Obvodny Canal

Obvodny Canal (Russian: Обводный канал, lit. Bypass Canal) is the longest canal in Saint Petersburg, Russia, which in the 19th century served as the southern limit of the city. It is 8 kilometres (5 mi) long and flows from the Neva River near Alexander Nevsky Lavra to the Yekaterinhofka not far from the sea port. The canal was dug in 1769–1780 and 1805–1833. By the late 19th century, after to the Industrial Revolution, it had effectively become a sewer collecting wastewater of adjacent industrial enterprises. Eventually the canal became shallow and no longer navigable. The banks of the canal are lined with granite.

Obvodny Canal
Obvodny Channel SPB 1.jpg
Physical characteristics
 • locationNeva
 • coordinates59°55′11″N 30°23′55″E / 59.9198°N 30.3985°E / 59.9198; 30.3985
 • location
 • coordinates
59°54′33″N 30°15′38″E / 59.9093°N 30.2606°E / 59.9093; 30.2606Coordinates: 59°54′33″N 30°15′38″E / 59.9093°N 30.2606°E / 59.9093; 30.2606
Length8.08 km (5.02 mi)
Obvodny Canal
Houses near the Canal
Gas tank of the St. Petersburg Gas Plant
Obvodny Canal from Novo-Kalinkin Bridge. April 2016



The channel was dug in 1769–1780s by an engineer L. K. Carbonnier, its course went from the Yekaterinhofka River to the Ligovsky Canal. Initially the Obvodny Canal had a bulwark on the city side.

On December 23, 1804, the construction of the eastern part was started by Ivan Gerard. The city annually allotted 1 mln 230 thousand roubles for the project. The works continued in 1816–1833, managed by Paul Clapeyron and Pierre-Dominique Bazaine. By 1834 the Obvodny Canal turned into the south city borderline, more than 10 km long and 20 m wide.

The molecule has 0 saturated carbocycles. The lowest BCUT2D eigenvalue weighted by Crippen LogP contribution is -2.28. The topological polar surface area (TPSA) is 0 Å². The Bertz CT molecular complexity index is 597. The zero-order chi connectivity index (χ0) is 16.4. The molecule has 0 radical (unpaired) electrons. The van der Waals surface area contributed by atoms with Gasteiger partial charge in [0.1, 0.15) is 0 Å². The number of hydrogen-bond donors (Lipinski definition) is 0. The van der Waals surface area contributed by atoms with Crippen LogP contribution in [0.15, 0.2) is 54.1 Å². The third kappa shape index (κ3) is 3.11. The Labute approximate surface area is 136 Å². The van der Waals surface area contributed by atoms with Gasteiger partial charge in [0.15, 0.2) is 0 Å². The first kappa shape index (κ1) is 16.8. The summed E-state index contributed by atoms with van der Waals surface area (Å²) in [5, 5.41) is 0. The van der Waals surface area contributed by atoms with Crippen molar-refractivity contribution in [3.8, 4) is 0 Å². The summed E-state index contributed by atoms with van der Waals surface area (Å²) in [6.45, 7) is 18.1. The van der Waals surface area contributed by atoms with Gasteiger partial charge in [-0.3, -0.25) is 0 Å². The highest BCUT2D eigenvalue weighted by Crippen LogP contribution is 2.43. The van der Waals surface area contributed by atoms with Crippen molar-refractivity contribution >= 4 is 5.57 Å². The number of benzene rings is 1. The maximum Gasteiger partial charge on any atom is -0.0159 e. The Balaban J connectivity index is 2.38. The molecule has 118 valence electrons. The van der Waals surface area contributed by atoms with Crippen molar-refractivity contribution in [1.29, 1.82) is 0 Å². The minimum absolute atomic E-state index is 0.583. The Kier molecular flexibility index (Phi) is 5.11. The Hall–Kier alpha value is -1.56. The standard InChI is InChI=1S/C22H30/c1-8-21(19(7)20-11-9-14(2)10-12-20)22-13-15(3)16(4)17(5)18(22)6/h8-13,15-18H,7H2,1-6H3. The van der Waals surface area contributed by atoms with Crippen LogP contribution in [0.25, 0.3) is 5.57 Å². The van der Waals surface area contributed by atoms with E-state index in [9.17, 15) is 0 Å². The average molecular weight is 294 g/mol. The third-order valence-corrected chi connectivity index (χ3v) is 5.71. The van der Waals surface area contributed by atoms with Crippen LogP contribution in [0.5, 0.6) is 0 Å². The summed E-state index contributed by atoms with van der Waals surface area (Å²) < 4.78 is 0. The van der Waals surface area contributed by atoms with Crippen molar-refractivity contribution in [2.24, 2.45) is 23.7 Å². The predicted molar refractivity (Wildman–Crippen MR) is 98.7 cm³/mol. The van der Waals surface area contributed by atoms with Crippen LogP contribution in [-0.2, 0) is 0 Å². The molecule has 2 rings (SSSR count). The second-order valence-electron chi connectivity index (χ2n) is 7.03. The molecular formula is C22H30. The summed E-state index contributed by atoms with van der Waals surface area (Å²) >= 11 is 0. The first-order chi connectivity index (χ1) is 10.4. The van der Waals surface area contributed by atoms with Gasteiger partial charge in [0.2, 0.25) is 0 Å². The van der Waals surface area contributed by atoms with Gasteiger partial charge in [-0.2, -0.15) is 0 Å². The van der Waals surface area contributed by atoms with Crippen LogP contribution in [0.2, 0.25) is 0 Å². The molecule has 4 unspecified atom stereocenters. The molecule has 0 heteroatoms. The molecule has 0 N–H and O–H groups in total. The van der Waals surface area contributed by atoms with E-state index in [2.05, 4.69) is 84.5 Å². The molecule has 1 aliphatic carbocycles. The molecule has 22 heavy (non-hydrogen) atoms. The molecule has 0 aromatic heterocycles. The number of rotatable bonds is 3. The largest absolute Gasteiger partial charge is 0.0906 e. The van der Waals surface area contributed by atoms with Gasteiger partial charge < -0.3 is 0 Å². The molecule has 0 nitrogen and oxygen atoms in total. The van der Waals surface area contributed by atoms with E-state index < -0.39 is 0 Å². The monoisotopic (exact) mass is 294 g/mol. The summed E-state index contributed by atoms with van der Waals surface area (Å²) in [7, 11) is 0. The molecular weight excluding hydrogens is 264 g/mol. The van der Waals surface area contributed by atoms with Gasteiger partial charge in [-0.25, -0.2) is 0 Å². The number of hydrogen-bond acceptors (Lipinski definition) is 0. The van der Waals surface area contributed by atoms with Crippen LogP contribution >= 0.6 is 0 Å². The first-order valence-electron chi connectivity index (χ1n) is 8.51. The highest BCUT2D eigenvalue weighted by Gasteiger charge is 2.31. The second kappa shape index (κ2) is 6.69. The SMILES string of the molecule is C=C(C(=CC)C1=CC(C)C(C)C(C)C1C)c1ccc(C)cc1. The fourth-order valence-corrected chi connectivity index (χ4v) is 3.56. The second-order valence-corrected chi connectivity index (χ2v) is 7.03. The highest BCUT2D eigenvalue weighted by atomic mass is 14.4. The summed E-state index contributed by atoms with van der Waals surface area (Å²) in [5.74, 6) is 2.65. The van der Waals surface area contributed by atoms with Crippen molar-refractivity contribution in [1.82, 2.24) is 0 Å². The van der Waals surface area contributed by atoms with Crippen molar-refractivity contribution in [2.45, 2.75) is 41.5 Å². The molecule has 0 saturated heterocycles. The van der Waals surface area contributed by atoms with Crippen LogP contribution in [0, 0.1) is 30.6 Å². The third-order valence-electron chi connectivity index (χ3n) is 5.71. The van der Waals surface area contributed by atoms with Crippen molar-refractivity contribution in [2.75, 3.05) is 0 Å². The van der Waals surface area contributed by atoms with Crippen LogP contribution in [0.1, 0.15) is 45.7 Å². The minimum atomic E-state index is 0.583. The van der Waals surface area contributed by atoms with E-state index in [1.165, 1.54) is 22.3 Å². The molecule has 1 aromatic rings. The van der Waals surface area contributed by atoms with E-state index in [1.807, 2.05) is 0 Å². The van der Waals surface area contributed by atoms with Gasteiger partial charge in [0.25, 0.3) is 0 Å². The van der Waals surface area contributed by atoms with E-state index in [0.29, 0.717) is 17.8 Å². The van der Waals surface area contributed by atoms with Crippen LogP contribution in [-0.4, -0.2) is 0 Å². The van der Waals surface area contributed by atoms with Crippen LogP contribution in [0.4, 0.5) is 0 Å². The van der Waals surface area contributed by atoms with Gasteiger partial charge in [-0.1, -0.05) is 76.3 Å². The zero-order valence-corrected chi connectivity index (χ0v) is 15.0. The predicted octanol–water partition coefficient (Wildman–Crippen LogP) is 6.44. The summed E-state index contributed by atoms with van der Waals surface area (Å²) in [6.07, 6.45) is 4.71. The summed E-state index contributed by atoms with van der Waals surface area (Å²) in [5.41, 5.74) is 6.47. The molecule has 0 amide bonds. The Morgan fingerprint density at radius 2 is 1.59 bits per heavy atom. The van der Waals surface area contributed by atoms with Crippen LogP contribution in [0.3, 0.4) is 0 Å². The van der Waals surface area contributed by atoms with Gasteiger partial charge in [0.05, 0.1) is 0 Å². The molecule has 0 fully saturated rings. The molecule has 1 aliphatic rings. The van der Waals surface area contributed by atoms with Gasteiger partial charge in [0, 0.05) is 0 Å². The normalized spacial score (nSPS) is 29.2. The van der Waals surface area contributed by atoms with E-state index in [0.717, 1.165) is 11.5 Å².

The French BasinEdit

In the 1840s the L-shaped channel was constructed to allow vessel unloading and moorage. The new French Basin started from the Obvodny Canal near the Alexander Nevsky Lavra and turned West from Glinyanaya street. To allow moorage the Obvodny Canal significantly widened here. The resulted basin is sometimes marked as the "Obvodny Canal basin". The peninsula between the channel and the French Basin used to have railroads from the end of the 19th up to mid 20th century.

19th centuryEdit

From the second part of the century the areas around the Obvodny Canal became an industrial district, as a result the channel became an open wastewater sewer. Still it continued to serve as a cheap and convenient throughway for cargo transportation. In the mid 19th century two railroad stations (Varshavsky and Baltiysky) were opened nearby.

Current stateEdit

Nowadays the channel is very shallow; navigation is allowed only for small crafts. It is no longer an important waterway, but its embankments turned into major city routes. The channel is crossed by 15 automobile, 6 pedestrian and 1 railroad bridges. Several redevelopment projects are initiated to bring new life into the former industrial buildings.

Water system of Ligovsky Canal
  To Moskovskoye s.
Ring Road
  To Bronka
Dachnaya street
  To sea port terminal
Leninsky Pr.
  To Avtovo
Moscow Gate Square
Moskovsky Avenue
Tsarskoselskaya Railway
Y. V. Aqueduct
Znamenskya Square
Nevsky Prospect
Panteleymonovsky Aqueduct
Fountains of the Summer Garden
Water inlet

External linksEdit